Caring for Animals

A wide range of programs…

The North Carolina Zoo Society’s primary role is to support conservation, education, research and recreational programs at the North Carolina Zoo. The Zoo Society’s generous donors and loyal members enable the Zoo to do more than exhibit animals well. Gifts from the Zoo Society help the North Carolina Zoo

  • contribute nationally and internationally to wildlife conservation and research;
  • advance standards and practices that promote the well-being of animals in zoos and in the wild; and
  • inspire people everywhere to respect, explore, care about and connect with nature.
NEW! You Can Make an Automatic Monthly Donation to Care for Animals

To become a monthly sustainer of the Zoo’s efforts to Care for Animals, check the “recurring donation option” on your order form, and we will automatically charge the same amount to your credit card every month. Don’t worry; you can easily stop your automatic donations at any time by following the instructions printed on the bottom of the receipt you will receive each month.

Animal Care Programs

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Subtotal $10.00

Total due $10.00

Recurring amount (if any) $10.00

The Zoo’s Veterinary Division…

…sees to the medical needs of all the animals at the Zoo, provides world-class training opportunities for aspiring veterinarians, and contributes to international field research in Africa and in North America. Donations to this program will support the veterinary needs of animals served by the Zoo or its wildlife rehabilitation center, educational opportunities provided to veterinary residents and interns, or field programs that provide veterinary support to conservation research.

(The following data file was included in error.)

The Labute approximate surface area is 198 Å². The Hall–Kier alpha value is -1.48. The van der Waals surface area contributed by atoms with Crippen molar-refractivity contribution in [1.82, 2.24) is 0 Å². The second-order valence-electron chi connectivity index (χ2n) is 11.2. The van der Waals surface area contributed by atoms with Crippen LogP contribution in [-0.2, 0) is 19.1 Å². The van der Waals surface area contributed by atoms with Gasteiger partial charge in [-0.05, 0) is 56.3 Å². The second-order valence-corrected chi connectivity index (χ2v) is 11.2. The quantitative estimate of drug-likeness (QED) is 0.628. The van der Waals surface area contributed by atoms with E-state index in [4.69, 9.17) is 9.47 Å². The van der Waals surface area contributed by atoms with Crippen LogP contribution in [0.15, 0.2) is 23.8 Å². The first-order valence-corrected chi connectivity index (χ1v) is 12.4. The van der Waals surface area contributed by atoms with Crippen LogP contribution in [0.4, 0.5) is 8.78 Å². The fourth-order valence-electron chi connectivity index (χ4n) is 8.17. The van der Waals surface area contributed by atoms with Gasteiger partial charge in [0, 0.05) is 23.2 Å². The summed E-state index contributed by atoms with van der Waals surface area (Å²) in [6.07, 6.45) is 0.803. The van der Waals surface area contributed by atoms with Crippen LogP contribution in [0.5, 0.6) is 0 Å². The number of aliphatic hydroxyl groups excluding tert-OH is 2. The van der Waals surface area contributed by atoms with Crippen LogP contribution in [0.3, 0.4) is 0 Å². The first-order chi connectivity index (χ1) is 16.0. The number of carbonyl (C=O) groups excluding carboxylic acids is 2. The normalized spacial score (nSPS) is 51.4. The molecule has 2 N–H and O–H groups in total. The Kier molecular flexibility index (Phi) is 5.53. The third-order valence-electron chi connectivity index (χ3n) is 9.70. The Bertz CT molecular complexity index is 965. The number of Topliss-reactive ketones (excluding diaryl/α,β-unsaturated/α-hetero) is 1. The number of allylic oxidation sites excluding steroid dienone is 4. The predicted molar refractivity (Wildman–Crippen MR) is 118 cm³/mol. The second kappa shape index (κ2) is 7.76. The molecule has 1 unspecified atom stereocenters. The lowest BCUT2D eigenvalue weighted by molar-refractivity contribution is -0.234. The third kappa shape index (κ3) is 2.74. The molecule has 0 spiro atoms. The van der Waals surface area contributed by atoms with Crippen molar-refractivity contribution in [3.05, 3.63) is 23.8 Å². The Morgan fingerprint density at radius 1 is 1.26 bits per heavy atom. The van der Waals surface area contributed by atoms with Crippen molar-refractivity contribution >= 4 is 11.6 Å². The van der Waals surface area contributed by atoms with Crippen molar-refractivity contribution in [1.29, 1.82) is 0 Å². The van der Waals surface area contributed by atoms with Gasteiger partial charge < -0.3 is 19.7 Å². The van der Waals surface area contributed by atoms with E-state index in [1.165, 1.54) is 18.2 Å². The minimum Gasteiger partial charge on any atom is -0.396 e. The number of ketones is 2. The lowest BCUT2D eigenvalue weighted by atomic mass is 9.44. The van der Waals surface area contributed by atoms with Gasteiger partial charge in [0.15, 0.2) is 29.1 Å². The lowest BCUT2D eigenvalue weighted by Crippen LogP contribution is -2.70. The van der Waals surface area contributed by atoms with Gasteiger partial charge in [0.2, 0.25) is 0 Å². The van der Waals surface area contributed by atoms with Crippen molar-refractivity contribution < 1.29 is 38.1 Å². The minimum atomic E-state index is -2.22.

General Veterinary Care

At times, the Zoo’s veterinary staff requires highly specialized equipment that must be purchased quickly or that cannot be provided through the state budgeting process. In these situations, the Zoo Society will step in purchase these items.

Veterinary Conservation Research

Donations to the Zoo Society fully fund the Veterinary staff’s Conservation Medicine Program, which carries out research, provides training and purchases equipment related to the medical needs of rare and endangered species. For example, this program monitors the health of wild snakes found on the Zoo’s grounds, surveys amphibian populations for disease, and studies the pharmacokinetics of white rhinos.

Schindler Wildlife Rehabilitation Center

The Valerie H. Schindler Wildlife Rehabilitation Center provides free veterinary and rehabilitation services to orphaned and injured native animals brought to the Zoo for treatment. The Center also provides significant training opportunities to residents, interns and other students who work or volunteer at the Center while they pursue careers in biology or veterinary medicine. Funds raised by the Zoo Society provide half of the money needed to operate the Center.

Animal Enrichment Programs

The Zoo’s animal enrichment programs serve the psychological and physical well-being of the Zoo’s animals by providing them with complex, changing and appropriate environments and social settings that encourage play, foraging and other natural behaviors. Donations from Zoo Society members and donors provide all of the funds used to operate these programs.